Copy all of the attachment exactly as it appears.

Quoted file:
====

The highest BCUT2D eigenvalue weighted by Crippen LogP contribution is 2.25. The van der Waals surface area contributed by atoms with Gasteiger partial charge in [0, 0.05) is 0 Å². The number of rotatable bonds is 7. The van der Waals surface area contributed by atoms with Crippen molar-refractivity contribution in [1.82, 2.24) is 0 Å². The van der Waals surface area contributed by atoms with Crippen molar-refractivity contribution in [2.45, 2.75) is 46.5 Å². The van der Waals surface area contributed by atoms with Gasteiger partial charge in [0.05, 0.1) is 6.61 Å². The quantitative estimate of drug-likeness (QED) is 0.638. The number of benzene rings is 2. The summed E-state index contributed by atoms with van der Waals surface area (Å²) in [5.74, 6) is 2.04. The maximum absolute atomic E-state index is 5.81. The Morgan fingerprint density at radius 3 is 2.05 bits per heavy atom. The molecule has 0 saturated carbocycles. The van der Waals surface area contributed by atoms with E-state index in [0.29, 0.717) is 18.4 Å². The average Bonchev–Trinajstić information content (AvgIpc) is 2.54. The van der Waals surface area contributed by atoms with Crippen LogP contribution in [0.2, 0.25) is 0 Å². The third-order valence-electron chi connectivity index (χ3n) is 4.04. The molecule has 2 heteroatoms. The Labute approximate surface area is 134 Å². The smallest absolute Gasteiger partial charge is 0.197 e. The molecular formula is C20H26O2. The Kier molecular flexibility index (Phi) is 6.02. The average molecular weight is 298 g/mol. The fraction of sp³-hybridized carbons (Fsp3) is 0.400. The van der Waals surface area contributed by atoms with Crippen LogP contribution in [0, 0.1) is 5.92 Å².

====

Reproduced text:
The highest BCUT2D eigenvalue weighted by Crippen LogP contribution is 2.25. The van der Waals surface area contributed by atoms with Gasteiger partial charge in [0, 0.05) is 0 Å². The number of rotatable bonds is 7. The van der Waals surface area contributed by atoms with Crippen molar-refractivity contribution in [1.82, 2.24) is 0 Å². The van der Waals surface area contributed by atoms with Crippen molar-refractivity contribution in [2.45, 2.75) is 46.5 Å². The van der Waals surface area contributed by atoms with Gasteiger partial charge in [0.05, 0.1) is 6.61 Å². The quantitative estimate of drug-likeness (QED) is 0.638. The number of benzene rings is 2. The summed E-state index contributed by atoms with van der Waals surface area (Å²) in [5.74, 6) is 2.04. The maximum absolute atomic E-state index is 5.81. The Morgan fingerprint density at radius 3 is 2.05 bits per heavy atom. The molecule has 0 saturated carbocycles. The van der Waals surface area contributed by atoms with E-state index in [0.29, 0.717) is 18.4 Å². The average Bonchev–Trinajstić information content (AvgIpc) is 2.54. The van der Waals surface area contributed by atoms with Crippen LogP contribution in [0.2, 0.25) is 0 Å². The third-order valence-electron chi connectivity index (χ3n) is 4.04. The molecule has 2 heteroatoms. The Labute approximate surface area is 134 Å². The smallest absolute Gasteiger partial charge is 0.197 e. The molecular formula is C20H26O2. The Kier molecular flexibility index (Phi) is 6.02. The average molecular weight is 298 g/mol. The fraction of sp³-hybridized carbons (Fsp3) is 0.400. The van der Waals surface area contributed by atoms with Crippen LogP contribution in [0, 0.1) is 5.92 Å².